The WWL "toilent tank"
So I'm beginning to think that the reason WWL doesn't archive all of its audio is because it would be embarrassingly revealing about how incompetent "the official emergency management station" really is. Incompetent is inviting two guests who both agree that it's okay to harvest cypress forests for mulch. Incompetent is letting them spew their erroneous views in an almost redneck anti-science attitude that cypress forests are healthier after they're clearcut, because, they argued, seedlings need sunshine, and in areas that were clearcut (e.g., before about 1920), cypress forests had returned -- conveniently ignoring the fact that south Louisiana's hydrology has changed dramatically since then. They also argued that the government (i.e., the public) has no right to tell private owners what to do on their property -- happily ignoring the cost borne by the larger community. I doubt that WWL could have found another two people with a more extreme ideological bent to represent one side of an issue.
The two guests were Louisiana Agriculture Commissioner Bob Odom, and a representative from the forestry business. They were interviewed by Garland Robinette, who introduced the topic of cypress mulching activity in south Louisiana by referring to the Steve Fleischli "Mulch Madness" opinion printed in the October 12th New York Times.
Admittedly, someone on the NY Times editorial staff should have asked Fleischli to clarify who he was referring to when he wrote that "mulch companies are moving into Louisiana with shady operators among them grinding up entire cypress forests." That's where Robinette's guests jumped in to ask, which operators, calling into question the very need for the conversation. Of course, Robinette couldn't answer. Either he didn't do his homework, or WWL doesn't have a staff dedicated to researching the details of issues so hosts don't sound like complete idiots on air.
It would certainly have been more sensible, in the very least, to invite someone from the Sierra Club or the Gulf Restoration Network to balance the discussion (since Robinette was clearly incapable).
Robinette later closed the interview by asking his guests to return because he regretted that the real debate on the issue didn't really get started until the end of the hour -- that's when Robinette finally allowed two callers with opposing reactions to get on the air, including Ivor van Heerden.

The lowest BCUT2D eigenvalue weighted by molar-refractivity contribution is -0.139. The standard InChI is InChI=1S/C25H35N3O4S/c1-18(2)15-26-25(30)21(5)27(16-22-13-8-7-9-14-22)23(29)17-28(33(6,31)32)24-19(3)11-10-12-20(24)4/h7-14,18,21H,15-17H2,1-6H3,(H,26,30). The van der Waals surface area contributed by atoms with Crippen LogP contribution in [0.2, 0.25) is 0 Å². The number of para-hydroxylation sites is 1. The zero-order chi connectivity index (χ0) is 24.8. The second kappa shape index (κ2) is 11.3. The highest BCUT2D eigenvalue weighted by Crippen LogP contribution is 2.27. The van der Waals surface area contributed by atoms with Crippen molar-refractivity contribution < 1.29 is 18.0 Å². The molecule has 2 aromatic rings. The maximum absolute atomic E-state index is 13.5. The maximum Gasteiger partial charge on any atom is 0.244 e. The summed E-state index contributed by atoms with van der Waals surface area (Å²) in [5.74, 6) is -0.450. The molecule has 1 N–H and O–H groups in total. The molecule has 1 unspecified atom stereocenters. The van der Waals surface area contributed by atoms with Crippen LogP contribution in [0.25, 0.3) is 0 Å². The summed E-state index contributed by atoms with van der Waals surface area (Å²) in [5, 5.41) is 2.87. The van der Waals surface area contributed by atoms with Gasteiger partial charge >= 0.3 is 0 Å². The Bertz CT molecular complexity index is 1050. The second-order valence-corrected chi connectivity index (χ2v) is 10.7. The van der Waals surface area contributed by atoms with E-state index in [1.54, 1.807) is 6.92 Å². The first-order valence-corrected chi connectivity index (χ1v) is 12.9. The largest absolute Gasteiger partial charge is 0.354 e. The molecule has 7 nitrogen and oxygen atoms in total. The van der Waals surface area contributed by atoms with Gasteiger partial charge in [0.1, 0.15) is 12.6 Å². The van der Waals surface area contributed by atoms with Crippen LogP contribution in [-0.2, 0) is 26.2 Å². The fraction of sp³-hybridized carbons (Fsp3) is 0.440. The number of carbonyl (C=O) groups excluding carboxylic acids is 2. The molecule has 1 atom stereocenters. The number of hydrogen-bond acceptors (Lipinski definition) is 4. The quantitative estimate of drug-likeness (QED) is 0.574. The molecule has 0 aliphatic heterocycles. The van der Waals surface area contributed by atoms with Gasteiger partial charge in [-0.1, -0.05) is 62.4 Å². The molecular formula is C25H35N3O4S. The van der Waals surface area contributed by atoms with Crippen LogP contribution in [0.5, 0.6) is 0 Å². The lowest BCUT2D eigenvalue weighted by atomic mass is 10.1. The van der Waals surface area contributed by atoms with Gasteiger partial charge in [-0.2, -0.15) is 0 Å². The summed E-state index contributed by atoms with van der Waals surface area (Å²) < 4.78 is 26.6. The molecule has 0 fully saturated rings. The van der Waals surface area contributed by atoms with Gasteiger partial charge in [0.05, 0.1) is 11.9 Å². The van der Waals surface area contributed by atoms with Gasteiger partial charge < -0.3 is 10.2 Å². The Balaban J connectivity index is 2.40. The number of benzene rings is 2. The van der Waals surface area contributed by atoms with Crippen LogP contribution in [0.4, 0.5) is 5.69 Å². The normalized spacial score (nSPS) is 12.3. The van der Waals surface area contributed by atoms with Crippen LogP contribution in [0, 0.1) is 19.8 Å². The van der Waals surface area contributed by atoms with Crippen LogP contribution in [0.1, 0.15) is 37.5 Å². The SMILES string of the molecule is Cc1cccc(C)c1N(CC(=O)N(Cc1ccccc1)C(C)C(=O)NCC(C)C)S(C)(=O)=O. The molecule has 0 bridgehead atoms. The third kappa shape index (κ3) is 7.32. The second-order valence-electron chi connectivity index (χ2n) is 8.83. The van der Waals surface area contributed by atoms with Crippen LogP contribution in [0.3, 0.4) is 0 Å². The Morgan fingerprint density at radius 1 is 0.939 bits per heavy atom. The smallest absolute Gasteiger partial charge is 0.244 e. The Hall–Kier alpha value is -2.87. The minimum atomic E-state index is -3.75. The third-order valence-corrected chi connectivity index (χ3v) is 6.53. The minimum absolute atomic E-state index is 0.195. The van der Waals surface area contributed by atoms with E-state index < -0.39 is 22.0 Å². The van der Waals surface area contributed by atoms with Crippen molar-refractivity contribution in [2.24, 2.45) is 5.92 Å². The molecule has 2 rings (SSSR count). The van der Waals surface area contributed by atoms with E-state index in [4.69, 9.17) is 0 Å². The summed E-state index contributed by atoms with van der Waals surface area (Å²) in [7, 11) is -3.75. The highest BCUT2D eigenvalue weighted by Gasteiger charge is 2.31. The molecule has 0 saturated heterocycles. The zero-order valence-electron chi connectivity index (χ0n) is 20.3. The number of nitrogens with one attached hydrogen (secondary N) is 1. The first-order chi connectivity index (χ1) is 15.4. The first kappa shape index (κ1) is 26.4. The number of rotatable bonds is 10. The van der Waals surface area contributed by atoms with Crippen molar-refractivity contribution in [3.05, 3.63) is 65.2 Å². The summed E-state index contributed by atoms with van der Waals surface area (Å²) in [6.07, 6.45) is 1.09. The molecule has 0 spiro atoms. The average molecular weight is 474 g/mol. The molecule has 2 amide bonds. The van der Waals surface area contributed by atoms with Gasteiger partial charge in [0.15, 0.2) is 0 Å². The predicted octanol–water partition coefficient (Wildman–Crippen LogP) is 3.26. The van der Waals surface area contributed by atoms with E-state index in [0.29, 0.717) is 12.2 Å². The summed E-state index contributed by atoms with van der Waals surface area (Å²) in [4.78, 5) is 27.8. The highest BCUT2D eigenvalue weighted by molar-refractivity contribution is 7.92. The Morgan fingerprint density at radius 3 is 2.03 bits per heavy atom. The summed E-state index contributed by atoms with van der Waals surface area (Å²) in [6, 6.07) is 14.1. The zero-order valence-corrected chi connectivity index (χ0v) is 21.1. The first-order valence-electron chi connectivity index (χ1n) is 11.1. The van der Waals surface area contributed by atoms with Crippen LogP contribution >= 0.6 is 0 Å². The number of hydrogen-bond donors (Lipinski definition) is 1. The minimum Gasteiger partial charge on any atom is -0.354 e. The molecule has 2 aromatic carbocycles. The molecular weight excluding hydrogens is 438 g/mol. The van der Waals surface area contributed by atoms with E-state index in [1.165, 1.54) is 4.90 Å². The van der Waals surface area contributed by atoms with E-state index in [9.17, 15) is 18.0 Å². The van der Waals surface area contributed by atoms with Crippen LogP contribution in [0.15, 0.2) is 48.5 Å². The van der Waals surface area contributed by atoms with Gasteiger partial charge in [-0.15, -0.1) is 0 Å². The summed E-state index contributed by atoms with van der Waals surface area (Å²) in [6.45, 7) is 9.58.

The first caller sounded as redneck as Odom and the forester, but he had a decidedly different perspective. He said he lives in the Maurepas basin (as I recall), claiming that a neighbor sold the timber on his land to one of those unknown entities which cut down every cypress tree. He didn't say whether the cypress was turned into board lumber or mulch, but he said cypress trees never grew back. He said that because of subsidence and saltwater intrusion, cypress seedlings can't survive. Now, there's nothing but trash brush covering the lot.
Van Heerden pointed out the same problem with hydrology hurting the chances for seedlings, and noted that a number of areas harvested of cypress trees still have "drag line" scars where logs were hauled out in barges. He also made the argument that what one person calls a "taking" of private property by the government deserving compensation, can also be applied to whole communities whose private well-being is harmed by private owners who destroy the habitat which provides a significant surge barrier from hurricanes.
When I called in, I was placed on hold until the show was over, but I was going to make much the same arguments. First of all, Governor Blanco's Science Working Group provided convincing evidence in 2005 that cypress forests won't recover if they're harvested because of subsidence and saltwater intrusion. What needs to be understood is that cypress seeds don't germinate in water. Cypress swamps are dry for part of the year. That's when seedlings emerge and take root, but they can't survive if they're soon covered with brackish water.